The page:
But they were nonetheless supportive, and many of them still hold very low two or three figure membership numbers, showing that they joined early. Together with my wife, members of the Board and whoever else I could get to volunteer, we tried to get a stand in many of the most important congresses in Europe and the US. I got hold of a set of transportable, folding fixtures with which we could quickly arrange a nice, small exhibition, from which we handed out materials about EADV, its set-up, our plans and its future congresses. It was really quite fun, put us in contact with a multitude of colleagues and took us all over the place over the next half-dozen years. In the end we felt that if everything else failed, we could always try our luck as travelling salesmen! I particularly remember our time in West Berlin at the 1987 World Congress of Dermatology, Prof Constantin Orfanos was kind enough to let us have a stand from which my wife and I could promote EADV. One evening during our stay, Prof Harald Gollnick took my wife and I out to show us a charac- teristic West Berlin sight: a deserted railway bridge under which empty tracks led into East Berlin. His opinion seemed to be, that no trains would ever use these rails again. Little did we know that only two years later the wall would come down and Berlin would open up again. So why has EADV been so successful? Part of the explanation, I think, was perhaps pure luck! Our first EADV Congress happened to take place just two months before the Berlin wall came down, and Prof Panconesi had very wisely invited some well-known speakers, eg Steve Katz (USA) and quite a few prominent East European colleagues to give lectures or be participants. Foreign exchange was scarce for them, so I suspect he used some of the proceeds of the event to make their participation possible. For many it was their first and a most welcome visit to ‘the West’ and since the congress was professionally very sound and socially very pleasant (after all – this was Florence!), I think that EADV became their future “first choice”. As indeed for many others. Another reason undoubtedly is that, until we got under way, there were scores of international congresses with scientific content for colleagues active and interested in D-V research, but not nearly enough in the way of CME and certainly no pan-European meetings dedicated to giving CME courses for D-V practitioners. This meant that there was a pent-up need for large-scale meetings in Europe where practitioners could go to be brought up to date, without having to travel across the Atlantic. Furthermore, it was apparently attractive to our peers to come and give talks, when the audience was so large. This was demonstrated clearly, when Prof Kristian Thestrup-Pedersen, who was responsible for putting together the scientific programme for the 3 rd EADV Congress in Copenhagen in 1993, sent out 500 invitations to prominent colleagues to come, at their own expense, to give one or more lec- tures to us. All we could offer in return was free registration and a ticket to the President’s dinner. 495 of those invited said yes and only five declined due to prior engagements! That convinced us that EADV might not be such a bad idea after all! Finally, I had an unexpected experience on the last evening of the very successful 1 st EADV Congress in Florence: a dinner had been given for speakers, chairmen, other contributors and the EADV Board members, who were, by the way, all founding members. It was a lovely Italian night, mild with a silky, dark blue sky. Very romantic! I was standing just outside the restaurant, not far from the Ponte Vecchio, on the banks of the River Arno. Prof Otto Braun Falco (Munich), who was the driving force behind the annual “Fortbildungswoche” (CME) for D-V practitioners in Munich, came up to me. “We should have thought of this a long time ago”, he said to me, a little reluctantly I would imagine. I took that to mean, that he and his scientific colleagues should have thought of putting on the kind of pan-European CME courses for D-V practitioners, which we had now done. I could only answer: “Yes, you should - but you didn’t. We did!” And indeed, that was it – EADV was put together by a group of people, mostly representing private practitioners, with the aim of giving their colleagues and themselves an added chance to meet, exchange information, become friends and keep abreast of developments in their chosen field.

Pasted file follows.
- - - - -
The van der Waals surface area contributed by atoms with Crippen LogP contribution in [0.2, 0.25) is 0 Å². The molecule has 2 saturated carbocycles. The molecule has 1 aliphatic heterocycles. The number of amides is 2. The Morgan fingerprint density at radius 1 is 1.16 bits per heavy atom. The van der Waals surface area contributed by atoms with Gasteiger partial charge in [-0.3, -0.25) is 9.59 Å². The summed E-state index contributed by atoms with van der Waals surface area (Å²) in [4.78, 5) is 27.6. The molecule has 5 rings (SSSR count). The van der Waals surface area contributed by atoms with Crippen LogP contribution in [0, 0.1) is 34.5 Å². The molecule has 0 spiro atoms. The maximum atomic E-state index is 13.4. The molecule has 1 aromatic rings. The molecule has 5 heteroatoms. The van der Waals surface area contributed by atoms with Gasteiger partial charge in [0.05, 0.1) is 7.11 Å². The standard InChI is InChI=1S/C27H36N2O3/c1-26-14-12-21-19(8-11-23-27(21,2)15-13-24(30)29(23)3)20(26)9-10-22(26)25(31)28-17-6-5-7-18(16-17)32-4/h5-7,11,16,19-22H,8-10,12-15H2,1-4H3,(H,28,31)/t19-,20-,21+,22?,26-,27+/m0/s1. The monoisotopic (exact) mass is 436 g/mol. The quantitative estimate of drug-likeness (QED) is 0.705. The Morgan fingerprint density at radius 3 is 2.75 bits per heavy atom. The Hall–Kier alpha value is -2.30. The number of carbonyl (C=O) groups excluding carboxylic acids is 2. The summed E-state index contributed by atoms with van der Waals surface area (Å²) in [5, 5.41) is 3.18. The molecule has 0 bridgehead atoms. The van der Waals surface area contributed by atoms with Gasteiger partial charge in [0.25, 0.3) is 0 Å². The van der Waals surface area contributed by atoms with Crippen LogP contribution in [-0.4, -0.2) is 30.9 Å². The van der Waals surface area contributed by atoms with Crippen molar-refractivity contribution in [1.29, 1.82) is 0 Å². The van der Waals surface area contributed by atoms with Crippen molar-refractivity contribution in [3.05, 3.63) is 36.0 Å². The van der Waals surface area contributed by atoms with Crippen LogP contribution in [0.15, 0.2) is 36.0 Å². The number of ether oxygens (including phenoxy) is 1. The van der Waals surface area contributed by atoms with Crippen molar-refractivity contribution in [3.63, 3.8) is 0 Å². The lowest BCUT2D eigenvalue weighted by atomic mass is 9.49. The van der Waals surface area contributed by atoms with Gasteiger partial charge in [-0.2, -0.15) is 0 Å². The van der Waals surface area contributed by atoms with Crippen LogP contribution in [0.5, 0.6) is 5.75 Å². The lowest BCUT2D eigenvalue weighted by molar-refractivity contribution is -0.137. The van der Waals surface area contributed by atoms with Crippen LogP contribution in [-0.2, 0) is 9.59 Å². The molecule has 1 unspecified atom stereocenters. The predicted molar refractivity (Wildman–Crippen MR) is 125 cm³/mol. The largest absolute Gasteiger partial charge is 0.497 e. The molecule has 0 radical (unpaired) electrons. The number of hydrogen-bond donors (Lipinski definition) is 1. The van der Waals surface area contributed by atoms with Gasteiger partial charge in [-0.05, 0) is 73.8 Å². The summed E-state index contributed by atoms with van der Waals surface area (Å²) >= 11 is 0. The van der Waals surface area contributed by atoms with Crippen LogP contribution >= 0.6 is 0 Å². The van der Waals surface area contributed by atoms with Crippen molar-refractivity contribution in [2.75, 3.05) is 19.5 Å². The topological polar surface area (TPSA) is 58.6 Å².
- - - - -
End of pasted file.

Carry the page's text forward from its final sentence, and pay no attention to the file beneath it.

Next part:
Rothenborg, H.W. The EADV story: How it came to be. Journal of the European Academy of Dermatology & Venereology, 1992 vol.1: ix–xiv